Wry lyricism has remained consistent across their early discography, yet Leeds indie group English Teacher have found a distinguishing sound elusive thus far. On their debut EP, Polyawkward, the band seek to pinpoint a musical direction, giving a more complete insight into their mature, shifting aesthetic.
Vocalist Lily Fontaine says of the EP: “Polyawkward is a journey of self-discovery around supermarkets, along pub crawls, through lockdowns, space, time, hooks and wonk.” It exemplifies the singer’s brand of surreal social commentary, in which one finds themselves empathising with a fish and contemplating the personified characters of Track and Trace. Fontaine adds a twist of the bizarre to our frequently nonsensical reality, enlivening and encapsulating it simultaneously.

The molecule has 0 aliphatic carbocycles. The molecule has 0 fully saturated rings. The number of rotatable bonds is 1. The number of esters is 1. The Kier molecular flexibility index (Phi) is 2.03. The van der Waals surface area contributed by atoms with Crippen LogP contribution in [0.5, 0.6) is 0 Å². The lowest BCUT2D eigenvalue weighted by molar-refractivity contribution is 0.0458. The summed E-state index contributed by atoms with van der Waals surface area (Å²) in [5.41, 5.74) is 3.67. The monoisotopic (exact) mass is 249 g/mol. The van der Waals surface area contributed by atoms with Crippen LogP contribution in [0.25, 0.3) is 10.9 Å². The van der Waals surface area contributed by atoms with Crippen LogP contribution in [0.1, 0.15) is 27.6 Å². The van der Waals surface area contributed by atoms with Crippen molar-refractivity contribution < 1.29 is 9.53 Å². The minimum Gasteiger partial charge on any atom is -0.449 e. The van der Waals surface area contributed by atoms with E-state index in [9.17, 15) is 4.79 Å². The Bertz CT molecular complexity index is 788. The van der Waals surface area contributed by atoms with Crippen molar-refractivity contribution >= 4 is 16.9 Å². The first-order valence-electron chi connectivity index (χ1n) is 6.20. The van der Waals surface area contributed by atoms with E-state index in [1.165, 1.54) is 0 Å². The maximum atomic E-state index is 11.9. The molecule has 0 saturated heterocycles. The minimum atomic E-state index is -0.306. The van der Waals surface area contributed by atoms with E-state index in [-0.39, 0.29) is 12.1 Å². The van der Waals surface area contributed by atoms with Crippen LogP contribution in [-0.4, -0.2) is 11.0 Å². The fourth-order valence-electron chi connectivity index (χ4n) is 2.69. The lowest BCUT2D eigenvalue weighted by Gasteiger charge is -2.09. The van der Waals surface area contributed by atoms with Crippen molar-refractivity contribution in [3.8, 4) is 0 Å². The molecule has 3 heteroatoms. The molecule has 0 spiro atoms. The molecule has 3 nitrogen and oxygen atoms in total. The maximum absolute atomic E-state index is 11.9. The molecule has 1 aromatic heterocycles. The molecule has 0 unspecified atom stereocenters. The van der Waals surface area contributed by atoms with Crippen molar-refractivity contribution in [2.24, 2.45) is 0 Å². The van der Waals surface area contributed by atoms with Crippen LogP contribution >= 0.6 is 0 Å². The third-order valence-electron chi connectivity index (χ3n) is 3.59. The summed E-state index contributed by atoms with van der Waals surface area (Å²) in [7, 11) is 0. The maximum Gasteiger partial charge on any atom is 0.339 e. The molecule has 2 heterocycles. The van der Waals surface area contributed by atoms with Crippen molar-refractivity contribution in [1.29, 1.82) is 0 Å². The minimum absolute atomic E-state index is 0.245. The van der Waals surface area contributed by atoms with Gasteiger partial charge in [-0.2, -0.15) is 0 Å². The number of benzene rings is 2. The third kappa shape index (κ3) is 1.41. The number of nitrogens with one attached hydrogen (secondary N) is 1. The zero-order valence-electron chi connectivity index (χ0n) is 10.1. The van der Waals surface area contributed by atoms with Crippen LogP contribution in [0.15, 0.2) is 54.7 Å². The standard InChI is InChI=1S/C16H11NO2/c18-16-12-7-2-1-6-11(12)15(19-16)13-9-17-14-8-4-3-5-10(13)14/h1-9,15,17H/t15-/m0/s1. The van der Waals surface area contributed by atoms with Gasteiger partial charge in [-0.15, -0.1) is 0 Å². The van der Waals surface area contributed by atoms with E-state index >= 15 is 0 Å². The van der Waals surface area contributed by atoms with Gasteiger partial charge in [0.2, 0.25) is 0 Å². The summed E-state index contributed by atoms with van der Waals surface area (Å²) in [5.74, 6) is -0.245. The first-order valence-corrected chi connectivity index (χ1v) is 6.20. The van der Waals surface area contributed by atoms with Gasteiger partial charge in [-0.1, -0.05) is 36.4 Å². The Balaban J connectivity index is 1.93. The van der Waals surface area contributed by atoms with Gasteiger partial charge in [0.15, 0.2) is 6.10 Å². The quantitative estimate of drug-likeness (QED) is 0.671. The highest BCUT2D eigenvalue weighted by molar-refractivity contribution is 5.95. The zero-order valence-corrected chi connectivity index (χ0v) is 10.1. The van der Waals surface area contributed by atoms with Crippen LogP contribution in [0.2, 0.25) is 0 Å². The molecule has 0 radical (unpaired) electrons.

Polyawkward sees the quartet exercising a novel sound beneath these lyrics, their mercurial nature ironically becoming their hallmark. A newfound freedom is expressed through math rock volatility, allowing tracks to flit seamlessly between styles. Haunting arpeggios lurch into a capricious mix of poetry, bass riffs and guitar stabs, making for an exhilarating 16 minutes. There are overt indie pop moments present – particularly on radio-friendly entries such as “Good Grief” – yet they are offset by darker instances in the title track and “Mental Maths”.
“Yorkshire Tapas” is the epitome of the EP’s confident, erratic sound. The Northern lilt of Fontaine’s spoken-word delivery invites one into a realm of near jangle pop as the song transitions from live show highlight to record. Post-punk staccato elements ensure it is just as danceable here as in the venues English Teacher may soon threaten to sell out.
Polyawkward is the first chance to receive the group at any great length, and doubts about cohesion are gleefully abated. A symphonic approach, where melodies and motifs return in altered states, brings the record into harmony. English Teacher are at their best when they refuse to sit still. They have always had the talent, and now they have the sound to embody it.